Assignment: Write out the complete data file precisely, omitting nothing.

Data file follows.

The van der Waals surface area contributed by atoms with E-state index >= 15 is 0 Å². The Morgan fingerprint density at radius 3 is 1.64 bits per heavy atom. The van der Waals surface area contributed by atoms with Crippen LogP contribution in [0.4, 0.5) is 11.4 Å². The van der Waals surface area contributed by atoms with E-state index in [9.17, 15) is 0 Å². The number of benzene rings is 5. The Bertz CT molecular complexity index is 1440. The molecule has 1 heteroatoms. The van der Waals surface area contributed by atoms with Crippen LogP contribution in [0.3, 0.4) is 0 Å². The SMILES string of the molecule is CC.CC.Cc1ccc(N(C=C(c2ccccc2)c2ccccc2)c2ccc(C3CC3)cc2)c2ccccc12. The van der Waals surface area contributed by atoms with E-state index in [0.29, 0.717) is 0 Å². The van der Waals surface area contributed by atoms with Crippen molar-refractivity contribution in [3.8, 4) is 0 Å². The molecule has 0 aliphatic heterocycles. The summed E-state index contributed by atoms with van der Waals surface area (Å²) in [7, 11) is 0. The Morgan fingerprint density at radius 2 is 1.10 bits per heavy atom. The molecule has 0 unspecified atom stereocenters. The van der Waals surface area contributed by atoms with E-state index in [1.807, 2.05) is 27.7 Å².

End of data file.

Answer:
The van der Waals surface area contributed by atoms with E-state index >= 15 is 0 Å². The Morgan fingerprint density at radius 3 is 1.64 bits per heavy atom. The van der Waals surface area contributed by atoms with Crippen LogP contribution in [0.4, 0.5) is 11.4 Å². The van der Waals surface area contributed by atoms with E-state index in [9.17, 15) is 0 Å². The number of benzene rings is 5. The Bertz CT molecular complexity index is 1440. The molecule has 1 heteroatoms. The van der Waals surface area contributed by atoms with Crippen LogP contribution in [0.3, 0.4) is 0 Å². The SMILES string of the molecule is CC.CC.Cc1ccc(N(C=C(c2ccccc2)c2ccccc2)c2ccc(C3CC3)cc2)c2ccccc12. The van der Waals surface area contributed by atoms with E-state index in [0.29, 0.717) is 0 Å². The van der Waals surface area contributed by atoms with Crippen molar-refractivity contribution in [3.8, 4) is 0 Å². The molecule has 0 aliphatic heterocycles. The summed E-state index contributed by atoms with van der Waals surface area (Å²) in [7, 11) is 0. The Morgan fingerprint density at radius 2 is 1.10 bits per heavy atom. The molecule has 0 unspecified atom stereocenters. The van der Waals surface area contributed by atoms with E-state index in [1.807, 2.05) is 27.7 Å².